Wednesday 12 November 2014

98530 Pte Ernest Needham, 7th Sherwood Foresters

I interviewed Ernest Needham in Loughborough in 1984; a period of fond memories for me where days were spent fine-tuning my darts and snooker skills, and occasionally attending the odd English literature lecture at the university. I forget now how I made contact with Mr Needham; almost certainly through word of mouth, and I interviewed him at his home at William Street on the 20th June 1984. What follows are extracts from that meeting.

"My name is Ernest Needham and I was born on the 27th August 1899 in Shepshed, Leicestershire. I enlisted with the 7th Sherwood Foresters in September 1917 and later on I was transferred to the Guards at Pirbright in Surrey.

"We had about eight weeks training on the machine guns and then… I was a volunteer.  I volunteered. My mates were all going and somehow I were getting a bit left behind and I wanted to go with them and I went up to the commanding officer… I had to be took up to him and I volunteered for France and he says, “the next draft as goes… now” he says, “you want to go don’t you?” (because I was only eighteen), I said, “yes, I’ve made my mind up ‘cause me mates is all going” and I says “I want to go and I’m a volunteer.” So he says, “right you’ll be on the next draft.” And I went from Pirbright." [This was June 1918 according to surviving papers]

On going over the top:

"You didn’t have time to have no feelings. It were hell. I could see bullets striking under my foot from these machine guns as we were running along somewhere [on] open ground.  I could see the bullets; the dirt flying up… I felt a brush on my jerkin from a bullet and of course it ripped my jerkin and all. That were when the weather was starting to get a bit cold because we had jerkins on and that.

"We were in action and we’d come up, up to them and they said there were a man wounded out there and I could hear him shouting.  And I says to the sergeant, I says I’m going to fetch him in. He were sort of wounded and he couldn’t speak very well and he says, shall you?  I says, yes.  And I went and he were a big chap, a guardsman.  I got my hands… and I had to drag him and he kept swearing and playing up, you know, with the pain, but I could see the bullets striking under my feet and I got him in.

"This were at daytime in broad daylight. Well we had an officer who were very strict, very disciplined. And we come out the line and I fell asleep – I were young – fell asleep in an old trench, and they said the officer wanted me. He’d heard about me fetching this… and he wanted to know something. I told him and when I was leaving him instead of me saluting him I didn’t salute him… I always reckon it were through not saluting… he were very strict and disciplined – he took my name like…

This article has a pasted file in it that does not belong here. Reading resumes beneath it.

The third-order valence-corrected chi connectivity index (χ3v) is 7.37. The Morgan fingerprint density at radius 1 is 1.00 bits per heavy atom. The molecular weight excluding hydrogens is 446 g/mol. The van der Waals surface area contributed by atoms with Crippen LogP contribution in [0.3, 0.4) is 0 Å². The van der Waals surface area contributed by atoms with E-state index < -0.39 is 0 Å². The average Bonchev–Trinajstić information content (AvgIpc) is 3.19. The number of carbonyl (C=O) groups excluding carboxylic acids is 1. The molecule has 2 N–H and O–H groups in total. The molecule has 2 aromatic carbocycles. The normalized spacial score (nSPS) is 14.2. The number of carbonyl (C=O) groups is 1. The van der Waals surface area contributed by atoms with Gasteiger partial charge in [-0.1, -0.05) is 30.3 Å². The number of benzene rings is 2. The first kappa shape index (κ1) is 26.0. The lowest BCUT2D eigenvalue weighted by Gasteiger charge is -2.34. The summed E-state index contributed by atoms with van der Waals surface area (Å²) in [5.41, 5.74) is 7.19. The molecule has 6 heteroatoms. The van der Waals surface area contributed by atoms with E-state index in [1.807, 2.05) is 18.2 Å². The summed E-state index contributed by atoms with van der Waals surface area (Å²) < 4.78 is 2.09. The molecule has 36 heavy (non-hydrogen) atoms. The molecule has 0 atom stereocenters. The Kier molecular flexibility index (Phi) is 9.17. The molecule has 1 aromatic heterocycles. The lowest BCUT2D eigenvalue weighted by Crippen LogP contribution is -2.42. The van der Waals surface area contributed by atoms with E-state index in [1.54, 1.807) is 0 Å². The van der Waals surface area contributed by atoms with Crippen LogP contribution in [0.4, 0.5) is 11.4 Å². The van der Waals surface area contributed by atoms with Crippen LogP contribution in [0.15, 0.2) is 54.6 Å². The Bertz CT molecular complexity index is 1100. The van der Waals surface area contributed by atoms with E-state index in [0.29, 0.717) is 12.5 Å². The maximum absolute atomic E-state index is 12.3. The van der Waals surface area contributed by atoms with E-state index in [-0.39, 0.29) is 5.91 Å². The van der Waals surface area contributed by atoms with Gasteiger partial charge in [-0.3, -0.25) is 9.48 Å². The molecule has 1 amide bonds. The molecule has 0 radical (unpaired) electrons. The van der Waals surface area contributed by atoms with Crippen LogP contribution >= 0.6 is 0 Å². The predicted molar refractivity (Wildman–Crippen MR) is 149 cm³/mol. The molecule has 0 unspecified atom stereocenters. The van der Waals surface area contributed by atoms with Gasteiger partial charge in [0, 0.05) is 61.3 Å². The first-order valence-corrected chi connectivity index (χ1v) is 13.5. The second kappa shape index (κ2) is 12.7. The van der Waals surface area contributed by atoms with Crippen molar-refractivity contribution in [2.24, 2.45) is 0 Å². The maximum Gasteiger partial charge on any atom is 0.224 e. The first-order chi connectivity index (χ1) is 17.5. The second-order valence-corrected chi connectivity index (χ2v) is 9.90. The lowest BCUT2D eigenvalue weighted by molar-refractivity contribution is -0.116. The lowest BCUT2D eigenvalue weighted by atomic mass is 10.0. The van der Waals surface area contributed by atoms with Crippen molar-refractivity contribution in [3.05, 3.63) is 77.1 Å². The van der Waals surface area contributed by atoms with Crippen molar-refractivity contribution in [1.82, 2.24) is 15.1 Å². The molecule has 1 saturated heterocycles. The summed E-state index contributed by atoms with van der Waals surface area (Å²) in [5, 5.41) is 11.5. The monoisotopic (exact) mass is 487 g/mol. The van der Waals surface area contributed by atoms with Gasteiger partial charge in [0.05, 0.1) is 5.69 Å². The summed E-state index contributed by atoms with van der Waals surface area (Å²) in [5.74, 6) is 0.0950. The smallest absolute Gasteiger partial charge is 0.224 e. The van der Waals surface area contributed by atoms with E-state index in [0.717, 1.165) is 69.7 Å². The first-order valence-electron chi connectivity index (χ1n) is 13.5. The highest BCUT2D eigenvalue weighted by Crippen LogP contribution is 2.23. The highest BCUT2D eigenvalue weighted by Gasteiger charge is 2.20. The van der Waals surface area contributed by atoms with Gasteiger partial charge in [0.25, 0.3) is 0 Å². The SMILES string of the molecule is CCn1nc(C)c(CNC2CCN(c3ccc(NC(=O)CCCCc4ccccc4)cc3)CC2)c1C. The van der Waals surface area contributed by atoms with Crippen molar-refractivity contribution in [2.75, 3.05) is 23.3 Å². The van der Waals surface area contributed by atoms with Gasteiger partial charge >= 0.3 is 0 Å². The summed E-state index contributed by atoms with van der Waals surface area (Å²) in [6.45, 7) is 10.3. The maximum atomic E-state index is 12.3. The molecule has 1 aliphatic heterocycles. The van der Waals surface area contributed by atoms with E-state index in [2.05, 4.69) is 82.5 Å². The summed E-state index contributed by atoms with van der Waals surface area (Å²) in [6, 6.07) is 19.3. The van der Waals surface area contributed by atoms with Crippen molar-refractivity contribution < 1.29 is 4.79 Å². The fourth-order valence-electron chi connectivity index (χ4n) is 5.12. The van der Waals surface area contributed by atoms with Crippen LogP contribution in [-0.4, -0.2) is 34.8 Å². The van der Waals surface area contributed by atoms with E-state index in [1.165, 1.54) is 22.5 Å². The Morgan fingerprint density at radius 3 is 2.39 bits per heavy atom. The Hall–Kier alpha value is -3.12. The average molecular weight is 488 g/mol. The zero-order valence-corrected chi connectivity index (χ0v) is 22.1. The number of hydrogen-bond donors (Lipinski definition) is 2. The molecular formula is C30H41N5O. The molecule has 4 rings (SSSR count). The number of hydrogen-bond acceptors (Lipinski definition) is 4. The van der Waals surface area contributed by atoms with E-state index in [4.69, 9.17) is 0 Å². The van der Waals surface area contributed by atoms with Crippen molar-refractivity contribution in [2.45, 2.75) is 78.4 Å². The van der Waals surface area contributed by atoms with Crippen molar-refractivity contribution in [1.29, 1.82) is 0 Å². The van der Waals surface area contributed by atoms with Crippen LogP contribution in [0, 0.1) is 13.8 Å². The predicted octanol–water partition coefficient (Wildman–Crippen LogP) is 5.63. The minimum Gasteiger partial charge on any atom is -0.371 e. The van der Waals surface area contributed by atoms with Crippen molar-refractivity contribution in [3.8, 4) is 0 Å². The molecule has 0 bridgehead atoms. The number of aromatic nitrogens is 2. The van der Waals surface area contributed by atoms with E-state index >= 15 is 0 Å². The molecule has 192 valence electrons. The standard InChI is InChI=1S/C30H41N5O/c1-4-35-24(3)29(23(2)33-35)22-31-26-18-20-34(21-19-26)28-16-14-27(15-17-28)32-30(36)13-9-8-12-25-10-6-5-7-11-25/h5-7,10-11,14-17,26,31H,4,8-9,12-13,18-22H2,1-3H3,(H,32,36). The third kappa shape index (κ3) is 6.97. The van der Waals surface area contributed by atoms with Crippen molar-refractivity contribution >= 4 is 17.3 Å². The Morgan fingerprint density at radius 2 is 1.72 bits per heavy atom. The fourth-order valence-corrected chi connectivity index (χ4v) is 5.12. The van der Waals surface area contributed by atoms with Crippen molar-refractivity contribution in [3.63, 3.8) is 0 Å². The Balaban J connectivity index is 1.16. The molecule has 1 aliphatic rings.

"Aye, I should have had a medal for it, no doubt about that… [I brought him in] all that swearing, well he were in such pain… you don’t know what you’re saying at the time [unclear] you could see the dirt rising as the bullets were striking the ground. I said, don’t worry, you want me to get you in, do as I say. And of course, as soon as I got in towards the lines, the other chaps took him off and he was soon whipped on a stretcher and away. And this officer come to see me about it and I always think it were through not saluting him…

"I had two brothers killed in France, and another badly wounded. There were four of us. My oldest brother were a professional footballer [with Nottingham Forest] but as luck had it, when he were a little lad he hurt this arm and he always carried it so and that were the reason he didn’t go. One day when he went for his medical, who should be on the Board of doctors that day but the Notts Forest football club doctor. So when he saw George he says, what are you doing here George? Well he said, same as the others. Well he says, I don’t think you’ll pass… He says, you’ve been before for medical ain’t you.? So he says, is there anything as you can do? Well he says, you’ll have to go through with your medical but when you’ve had it, come and see me and I’ll see… Well when George went to him he said, you’d like to go George? You’d have been gone before now but [I’ll make this medical the final] and you won’t have to bother again."

32825 Pte Owen Needham of the 6th Leicestershire Regiment died of wounds on the 29th April 1917 aged 19. His brother, 155761 Pte Frank Needham of the MGC died of wounds on the 5th October 1918, aged 23. Both brothers are commemorated on the Shepshed war memorial.

Ernest Needham died in July 1992 at the age of 92.

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